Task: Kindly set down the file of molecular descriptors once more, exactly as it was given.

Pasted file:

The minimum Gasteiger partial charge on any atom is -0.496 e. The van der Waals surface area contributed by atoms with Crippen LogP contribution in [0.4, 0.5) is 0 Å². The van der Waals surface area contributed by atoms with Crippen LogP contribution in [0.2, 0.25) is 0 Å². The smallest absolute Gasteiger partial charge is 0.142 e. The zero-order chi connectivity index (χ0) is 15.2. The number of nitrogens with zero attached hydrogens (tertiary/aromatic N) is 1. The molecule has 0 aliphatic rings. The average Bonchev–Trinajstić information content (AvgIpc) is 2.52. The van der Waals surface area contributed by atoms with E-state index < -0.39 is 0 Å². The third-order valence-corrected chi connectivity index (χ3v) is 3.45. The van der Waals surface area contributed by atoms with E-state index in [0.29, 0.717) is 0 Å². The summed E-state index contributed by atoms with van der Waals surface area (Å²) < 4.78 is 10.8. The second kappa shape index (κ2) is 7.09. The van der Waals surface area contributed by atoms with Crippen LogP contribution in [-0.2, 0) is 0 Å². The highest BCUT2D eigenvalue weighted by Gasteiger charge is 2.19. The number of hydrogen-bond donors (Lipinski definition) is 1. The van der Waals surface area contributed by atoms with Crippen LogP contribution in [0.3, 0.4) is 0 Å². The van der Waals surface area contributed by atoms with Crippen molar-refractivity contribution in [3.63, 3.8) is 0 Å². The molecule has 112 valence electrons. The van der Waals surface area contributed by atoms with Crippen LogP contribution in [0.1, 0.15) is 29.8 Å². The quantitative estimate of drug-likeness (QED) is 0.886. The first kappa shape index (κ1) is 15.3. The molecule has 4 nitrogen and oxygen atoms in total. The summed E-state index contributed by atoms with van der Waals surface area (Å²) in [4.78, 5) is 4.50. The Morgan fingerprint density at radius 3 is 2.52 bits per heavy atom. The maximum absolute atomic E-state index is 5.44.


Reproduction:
The minimum Gasteiger partial charge on any atom is -0.496 e. The van der Waals surface area contributed by atoms with Crippen LogP contribution in [0.4, 0.5) is 0 Å². The van der Waals surface area contributed by atoms with Crippen LogP contribution in [0.2, 0.25) is 0 Å². The smallest absolute Gasteiger partial charge is 0.142 e. The zero-order chi connectivity index (χ0) is 15.2. The number of nitrogens with zero attached hydrogens (tertiary/aromatic N) is 1. The molecule has 0 aliphatic rings. The average Bonchev–Trinajstić information content (AvgIpc) is 2.52. The van der Waals surface area contributed by atoms with E-state index < -0.39 is 0 Å². The third-order valence-corrected chi connectivity index (χ3v) is 3.45. The van der Waals surface area contributed by atoms with E-state index in [0.29, 0.717) is 0 Å². The summed E-state index contributed by atoms with van der Waals surface area (Å²) < 4.78 is 10.8. The second kappa shape index (κ2) is 7.09. The van der Waals surface area contributed by atoms with Crippen LogP contribution in [-0.2, 0) is 0 Å². The highest BCUT2D eigenvalue weighted by Gasteiger charge is 2.19. The number of hydrogen-bond donors (Lipinski definition) is 1. The van der Waals surface area contributed by atoms with Crippen LogP contribution in [0.3, 0.4) is 0 Å². The van der Waals surface area contributed by atoms with Crippen molar-refractivity contribution in [3.63, 3.8) is 0 Å². The molecule has 112 valence electrons. The van der Waals surface area contributed by atoms with Crippen LogP contribution in [0.1, 0.15) is 29.8 Å². The quantitative estimate of drug-likeness (QED) is 0.886. The first kappa shape index (κ1) is 15.3. The molecule has 4 nitrogen and oxygen atoms in total. The summed E-state index contributed by atoms with van der Waals surface area (Å²) in [4.78, 5) is 4.50. The Morgan fingerprint density at radius 3 is 2.52 bits per heavy atom. The maximum absolute atomic E-state index is 5.44.